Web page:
Take the 2-minute tour ×
WordPress Development Stack Exchange is a question and answer site for WordPress developers and administrators. It's 100% free, no registration required.

On the WordPress Optimization/Performance page it suggests hardcoding static variables rather than referencing them through WordPress functions. I think I get the rationale behind that.

But what about doing something like the following:

function foobar() {

    global $post;

    $post_ID = $post->ID;

    $site_url = site_url();

    // Use $post_ID and $site_url multiple times throughout the function

}

Is this better performance than explicitly calling $post->ID and site_url() each time you'd want to reference them? Or does it not make a difference?

share|improve this question
add comment

4 Answers

up vote 2 down vote accepted

This is a PHP question not related at all to WP, but since it was upvoted....

TL;Dr version - Compilres do this kind of micro optimizations much better then you, no point in even trying.

lets look at what compilers will do with your question code

// is this less efficient
$meta = get_post_meta($post->ID,'meta');
$permalink = get_permalink($post->ID);

//then this?

$post_ID = $post->ID; 
$meta = get_post_meta($post_ID,'meta');
$permalink = get_permalink($post_ID);

On the first section the compiler can see that you use $post->ID twice without doing any modification to the $post object and it will calculated the value only once and use it in both calls.

The second section basically does what the compiler would have done by itself but since it has more text to it you parsing is slower and therefor the total execution time is longer

But what about

 foo1(site_url());
 foo2();
 foo3(site_url());

 // vs

 $site_url = site_url();
 foo1($site_url);
 foo2();
 foo3($site_url);

Here the compiler can't assume that the result of site_url() will be the same in every usage so no optimization can be done and the second version will probably be faster.

BUT..... what if down the road you decide that the call to foo3 is not needed and you remove that line? we back again at a situation where you code does exactly what the compiler will do by itself, but make the parsing slower

And can you really be sure that foo2() will not be changed down the road to do something that modifies the result of site_url()? with the optimized code it will create a bug.

This things are premature/early optimizations and you should avoid the urge of doing them as they usually have very little impact on the performance of the site.

The recommendations in the linked codex are BS. I will not go into how the use of options in wordpress is optimized by the core itself, therefor what that article claims is that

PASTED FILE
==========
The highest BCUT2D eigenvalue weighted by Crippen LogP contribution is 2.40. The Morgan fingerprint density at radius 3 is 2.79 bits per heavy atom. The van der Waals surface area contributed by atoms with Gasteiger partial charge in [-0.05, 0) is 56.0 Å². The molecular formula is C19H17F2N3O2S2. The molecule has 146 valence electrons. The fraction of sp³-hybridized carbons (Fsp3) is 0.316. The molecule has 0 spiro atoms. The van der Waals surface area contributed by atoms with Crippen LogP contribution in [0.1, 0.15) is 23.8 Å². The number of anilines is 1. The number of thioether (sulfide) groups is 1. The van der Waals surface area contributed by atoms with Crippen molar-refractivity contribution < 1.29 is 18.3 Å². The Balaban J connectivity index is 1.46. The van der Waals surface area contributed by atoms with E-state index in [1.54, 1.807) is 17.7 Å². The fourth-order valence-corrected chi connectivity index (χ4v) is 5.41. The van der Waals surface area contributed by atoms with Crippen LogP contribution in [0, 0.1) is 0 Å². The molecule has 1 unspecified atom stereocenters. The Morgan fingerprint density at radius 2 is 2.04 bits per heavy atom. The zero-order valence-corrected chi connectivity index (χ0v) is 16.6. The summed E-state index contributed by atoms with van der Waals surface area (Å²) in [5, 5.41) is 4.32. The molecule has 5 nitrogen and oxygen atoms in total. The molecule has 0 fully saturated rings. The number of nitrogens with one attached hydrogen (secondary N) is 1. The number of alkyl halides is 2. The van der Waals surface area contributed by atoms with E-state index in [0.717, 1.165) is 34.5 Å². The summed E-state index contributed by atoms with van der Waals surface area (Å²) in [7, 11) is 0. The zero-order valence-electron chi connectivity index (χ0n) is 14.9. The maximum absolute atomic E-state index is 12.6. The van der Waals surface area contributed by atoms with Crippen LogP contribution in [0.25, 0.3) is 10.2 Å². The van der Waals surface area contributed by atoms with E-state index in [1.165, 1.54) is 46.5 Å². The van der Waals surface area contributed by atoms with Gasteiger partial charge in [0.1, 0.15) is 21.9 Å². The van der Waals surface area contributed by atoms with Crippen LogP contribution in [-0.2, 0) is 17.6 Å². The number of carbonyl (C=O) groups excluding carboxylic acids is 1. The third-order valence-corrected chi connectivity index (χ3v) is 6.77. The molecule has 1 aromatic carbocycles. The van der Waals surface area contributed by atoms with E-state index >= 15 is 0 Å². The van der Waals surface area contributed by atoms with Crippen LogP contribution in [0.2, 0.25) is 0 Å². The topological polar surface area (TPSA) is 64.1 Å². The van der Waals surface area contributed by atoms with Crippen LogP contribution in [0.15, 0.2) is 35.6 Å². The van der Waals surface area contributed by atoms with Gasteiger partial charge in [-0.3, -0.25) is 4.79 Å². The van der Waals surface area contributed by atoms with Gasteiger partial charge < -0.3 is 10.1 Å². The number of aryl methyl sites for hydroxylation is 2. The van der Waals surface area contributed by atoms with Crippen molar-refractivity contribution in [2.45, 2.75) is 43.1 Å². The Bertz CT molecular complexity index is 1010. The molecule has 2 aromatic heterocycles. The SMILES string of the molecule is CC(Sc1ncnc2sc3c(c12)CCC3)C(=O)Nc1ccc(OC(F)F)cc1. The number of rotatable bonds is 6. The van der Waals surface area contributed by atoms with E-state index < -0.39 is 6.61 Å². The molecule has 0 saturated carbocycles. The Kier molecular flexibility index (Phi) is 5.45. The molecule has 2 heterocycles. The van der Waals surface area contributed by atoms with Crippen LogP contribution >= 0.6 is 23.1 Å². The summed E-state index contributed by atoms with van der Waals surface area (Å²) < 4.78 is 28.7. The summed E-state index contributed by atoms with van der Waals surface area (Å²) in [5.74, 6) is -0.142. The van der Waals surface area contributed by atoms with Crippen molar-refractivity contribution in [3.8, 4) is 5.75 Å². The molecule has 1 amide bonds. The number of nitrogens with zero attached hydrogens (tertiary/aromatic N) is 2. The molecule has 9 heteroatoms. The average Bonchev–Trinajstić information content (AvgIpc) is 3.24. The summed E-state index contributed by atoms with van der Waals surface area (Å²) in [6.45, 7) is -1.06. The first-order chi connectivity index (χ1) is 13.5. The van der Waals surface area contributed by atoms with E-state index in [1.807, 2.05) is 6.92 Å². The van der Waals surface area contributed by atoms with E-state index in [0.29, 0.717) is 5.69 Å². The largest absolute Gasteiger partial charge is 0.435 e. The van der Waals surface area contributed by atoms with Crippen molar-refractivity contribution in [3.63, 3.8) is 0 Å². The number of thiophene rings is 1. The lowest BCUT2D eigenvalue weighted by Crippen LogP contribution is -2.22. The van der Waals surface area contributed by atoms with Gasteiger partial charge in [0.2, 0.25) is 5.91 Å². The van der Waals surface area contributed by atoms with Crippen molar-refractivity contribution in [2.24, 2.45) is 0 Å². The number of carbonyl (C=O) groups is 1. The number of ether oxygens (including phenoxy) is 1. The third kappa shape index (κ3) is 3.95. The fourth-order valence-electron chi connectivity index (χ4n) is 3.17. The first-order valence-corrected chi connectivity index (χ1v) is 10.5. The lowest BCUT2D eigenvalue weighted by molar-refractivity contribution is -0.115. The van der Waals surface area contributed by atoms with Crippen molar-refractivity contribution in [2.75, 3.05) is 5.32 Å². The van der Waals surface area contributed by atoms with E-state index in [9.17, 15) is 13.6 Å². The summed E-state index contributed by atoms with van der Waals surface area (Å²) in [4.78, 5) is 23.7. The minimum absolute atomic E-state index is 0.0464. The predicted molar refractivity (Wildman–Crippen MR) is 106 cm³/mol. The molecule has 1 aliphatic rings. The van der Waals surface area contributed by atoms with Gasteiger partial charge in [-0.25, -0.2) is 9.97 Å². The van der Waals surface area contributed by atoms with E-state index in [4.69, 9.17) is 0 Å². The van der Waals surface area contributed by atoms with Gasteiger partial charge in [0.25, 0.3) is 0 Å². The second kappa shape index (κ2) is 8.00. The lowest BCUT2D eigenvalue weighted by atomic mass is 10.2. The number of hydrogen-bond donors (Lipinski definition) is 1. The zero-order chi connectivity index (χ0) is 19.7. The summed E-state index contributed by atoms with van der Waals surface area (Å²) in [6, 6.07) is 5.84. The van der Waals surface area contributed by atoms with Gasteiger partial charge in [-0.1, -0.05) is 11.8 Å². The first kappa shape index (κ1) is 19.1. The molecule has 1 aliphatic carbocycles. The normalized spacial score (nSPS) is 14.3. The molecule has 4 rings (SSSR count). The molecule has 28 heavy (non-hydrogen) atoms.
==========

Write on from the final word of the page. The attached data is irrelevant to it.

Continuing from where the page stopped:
$a = 5;

is faster than

$a = foo();

function foo() {
  return 5;
}

Which is true but the difference usually doesn't worth losing forever the ability to manipulate those values by plugins, and the ability to manage those value from the admin.

share|improve this answer
    
This is an excellent explanation, thank you very much! –  Adam Capriola Feb 28 '13 at 21:43
add comment

The page you linked to is suggesting hardcoding values that may otherwise result in a database query. Something like the site url is an option that is autoloaded and cached, additional calls do not result in additional database queries. I'll say that both of the examples you've given will make a difference close enough to zero that it's not even worth worrying about.

share|improve this answer
add comment

There is trade off between cpu & memory optimization. If you store values in variables rather than calling function and getting values at run time then it will certainly optimize cpu performance but it will consume more system memory.

share|improve this answer
    
How would I tell which is the lesser evil? (Using more CPU resources vs. system memory.) –  Adam Capriola Feb 28 '13 at 5:46
    
CPU resources are more important than system memory but you have to maintain balance between CPU resources and system memory usage. –  Vinod Dalvi Feb 28 '13 at 5:49
add comment

As Vinod Dalvi already explained, storing variables instead of calculating them over and over again will save CPU but consume more system memory. You'll have to find a good combination of CPU and memory usage. This combination may differ on different servers, so it's hard to give a good idea of how much you should store and how much you should calculate.

When you really want to make your codes as fast as possible, you should analyse your scripts on efficiency. This can be done as shown in this StackOverflow question. It's the best if you analyse your scripts, change some variables, analyse it again, et cetera. This should be done on different servers, to get a good idea of how far you should go in storing and calculating.

share|improve this answer
add comment

Your Answer

 
discard

By posting your answer, you agree to the privacy policy and terms of service.

Not the answer you're looking for? Browse other questions tagged or ask your own question.